The next pastors of Sacred Heart Parish were Fr. Robert Steinhausen (1968-1970), Frshc. Thomas Debacker (1970-1977) and Fr. Martin Conley (1977-1983). Times were tough financially in the early 70’s, but the parishioners scraped by and came out from under. In June 1975, Fr. DeBacker said a Mass of Thanksgiving to note the final payment on the debt of St. Mary’s Church. Even though the church debt was paid off, the parish as a whole was still deeply in debt. Several projects were started to offset and pay down the debt: the Norfolk Catholic School Foundation, the Cadillac Stag, Vegas Nite, Wings Over Norfolk, Super Bingo, and weekly sweepstakes helped to provide extra funds. In later years, several of these projects were succeeded by the Norfolk Catholic School Booster Club which continues to support the school in various ways.

Two of the more popular activities are the annual “Fun In The Sun” Parish Festival. Started in 1972, it continues today. Many activities are offered: carnival games, auctions, raffles, booths of all kinds, a noon meal, and a morning festival Mass. Another activity started in 1990 is called “Spirit”. This annual fundraiser for the parish converts the NCHS gym into a elegant dining room in which a catered meal is served and both silent and oral auctions are held.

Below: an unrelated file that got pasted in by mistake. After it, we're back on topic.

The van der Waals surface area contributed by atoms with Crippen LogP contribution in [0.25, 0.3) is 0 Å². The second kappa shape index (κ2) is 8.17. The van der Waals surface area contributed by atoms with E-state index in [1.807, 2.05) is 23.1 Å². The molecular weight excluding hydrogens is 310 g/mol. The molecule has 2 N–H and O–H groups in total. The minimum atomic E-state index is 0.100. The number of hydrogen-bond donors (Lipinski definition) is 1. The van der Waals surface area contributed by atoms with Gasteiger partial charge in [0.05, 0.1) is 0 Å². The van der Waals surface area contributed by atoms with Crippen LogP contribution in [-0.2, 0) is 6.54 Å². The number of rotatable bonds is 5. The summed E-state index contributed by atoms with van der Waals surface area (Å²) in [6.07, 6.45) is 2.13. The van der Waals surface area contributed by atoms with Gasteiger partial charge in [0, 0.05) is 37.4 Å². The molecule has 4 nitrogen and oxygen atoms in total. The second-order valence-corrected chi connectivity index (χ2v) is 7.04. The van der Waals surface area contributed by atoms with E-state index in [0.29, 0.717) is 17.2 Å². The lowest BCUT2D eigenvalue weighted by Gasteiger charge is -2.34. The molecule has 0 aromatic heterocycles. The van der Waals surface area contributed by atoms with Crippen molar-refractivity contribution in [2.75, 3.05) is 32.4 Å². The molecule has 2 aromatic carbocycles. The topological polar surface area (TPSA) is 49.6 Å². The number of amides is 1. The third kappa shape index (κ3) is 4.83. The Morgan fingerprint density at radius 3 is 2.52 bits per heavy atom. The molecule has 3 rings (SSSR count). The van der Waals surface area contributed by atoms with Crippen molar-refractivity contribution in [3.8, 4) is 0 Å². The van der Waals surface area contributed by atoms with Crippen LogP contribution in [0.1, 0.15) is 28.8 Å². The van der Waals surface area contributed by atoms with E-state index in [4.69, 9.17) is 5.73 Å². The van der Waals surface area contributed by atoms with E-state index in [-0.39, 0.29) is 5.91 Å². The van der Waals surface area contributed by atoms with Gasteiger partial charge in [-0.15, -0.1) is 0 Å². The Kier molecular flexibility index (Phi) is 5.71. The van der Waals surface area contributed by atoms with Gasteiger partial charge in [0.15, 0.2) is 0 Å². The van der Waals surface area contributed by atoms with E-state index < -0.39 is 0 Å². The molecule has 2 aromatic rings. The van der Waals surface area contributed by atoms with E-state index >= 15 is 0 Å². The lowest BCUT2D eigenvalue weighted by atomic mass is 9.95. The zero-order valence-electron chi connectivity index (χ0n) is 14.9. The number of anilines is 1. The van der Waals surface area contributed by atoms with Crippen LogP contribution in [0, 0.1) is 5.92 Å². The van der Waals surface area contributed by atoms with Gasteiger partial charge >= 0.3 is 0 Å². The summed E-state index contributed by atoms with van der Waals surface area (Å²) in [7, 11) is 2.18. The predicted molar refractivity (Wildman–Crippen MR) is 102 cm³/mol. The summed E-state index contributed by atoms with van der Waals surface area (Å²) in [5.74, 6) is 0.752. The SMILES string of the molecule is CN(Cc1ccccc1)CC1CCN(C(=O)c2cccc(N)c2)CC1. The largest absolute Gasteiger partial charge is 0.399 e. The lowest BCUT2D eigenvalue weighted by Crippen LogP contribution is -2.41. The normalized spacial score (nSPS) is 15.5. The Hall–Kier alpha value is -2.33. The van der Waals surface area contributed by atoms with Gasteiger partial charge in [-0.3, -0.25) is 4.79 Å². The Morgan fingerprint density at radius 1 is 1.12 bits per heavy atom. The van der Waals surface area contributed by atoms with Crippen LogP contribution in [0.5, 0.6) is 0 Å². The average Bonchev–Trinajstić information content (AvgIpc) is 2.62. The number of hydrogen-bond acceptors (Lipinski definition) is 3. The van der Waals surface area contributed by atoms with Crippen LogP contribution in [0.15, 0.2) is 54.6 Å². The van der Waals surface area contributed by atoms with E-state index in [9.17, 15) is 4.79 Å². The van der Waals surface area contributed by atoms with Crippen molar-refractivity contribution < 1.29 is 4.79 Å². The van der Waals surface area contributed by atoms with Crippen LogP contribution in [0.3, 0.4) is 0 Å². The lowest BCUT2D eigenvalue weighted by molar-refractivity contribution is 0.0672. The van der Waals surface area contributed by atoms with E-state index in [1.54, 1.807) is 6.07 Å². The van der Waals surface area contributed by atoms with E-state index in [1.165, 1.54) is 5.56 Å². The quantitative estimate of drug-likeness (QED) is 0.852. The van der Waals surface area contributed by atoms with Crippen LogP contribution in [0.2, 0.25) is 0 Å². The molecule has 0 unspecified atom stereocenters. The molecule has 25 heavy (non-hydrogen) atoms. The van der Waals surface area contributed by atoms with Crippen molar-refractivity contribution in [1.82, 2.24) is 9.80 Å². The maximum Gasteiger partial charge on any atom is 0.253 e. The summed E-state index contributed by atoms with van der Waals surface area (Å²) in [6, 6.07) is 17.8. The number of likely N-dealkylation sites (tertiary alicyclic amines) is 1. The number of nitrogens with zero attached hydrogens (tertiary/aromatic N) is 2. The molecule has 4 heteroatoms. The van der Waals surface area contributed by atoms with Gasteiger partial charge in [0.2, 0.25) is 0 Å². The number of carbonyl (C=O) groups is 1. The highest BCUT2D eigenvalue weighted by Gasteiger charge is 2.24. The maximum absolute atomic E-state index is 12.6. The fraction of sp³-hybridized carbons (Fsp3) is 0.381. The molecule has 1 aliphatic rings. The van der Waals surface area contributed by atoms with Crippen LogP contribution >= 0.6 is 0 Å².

shcSpiritual growth continued at an even pace through the years. Vatican ll was convened in 1962 and closed on December 8, 1965. It opened the door for English to be used during Masses, moving the altars of both churches so that they faced the congregation, removal of the communion rail at Sacred Heart, Reconciliation was made either in the traditional confessional or face-to-face with the priest. Lectors and cantors were added to read and sing the Word of the Lord. Eucharistic Ministers of Holy Communion were added to help distribute Holy Communion. In 1979, four parishioners were ordained as Permanent deacons to assist the priest in proclaiming the Gospel, presiding at Baptisms, weddings, funerals, and instructing adult education classes.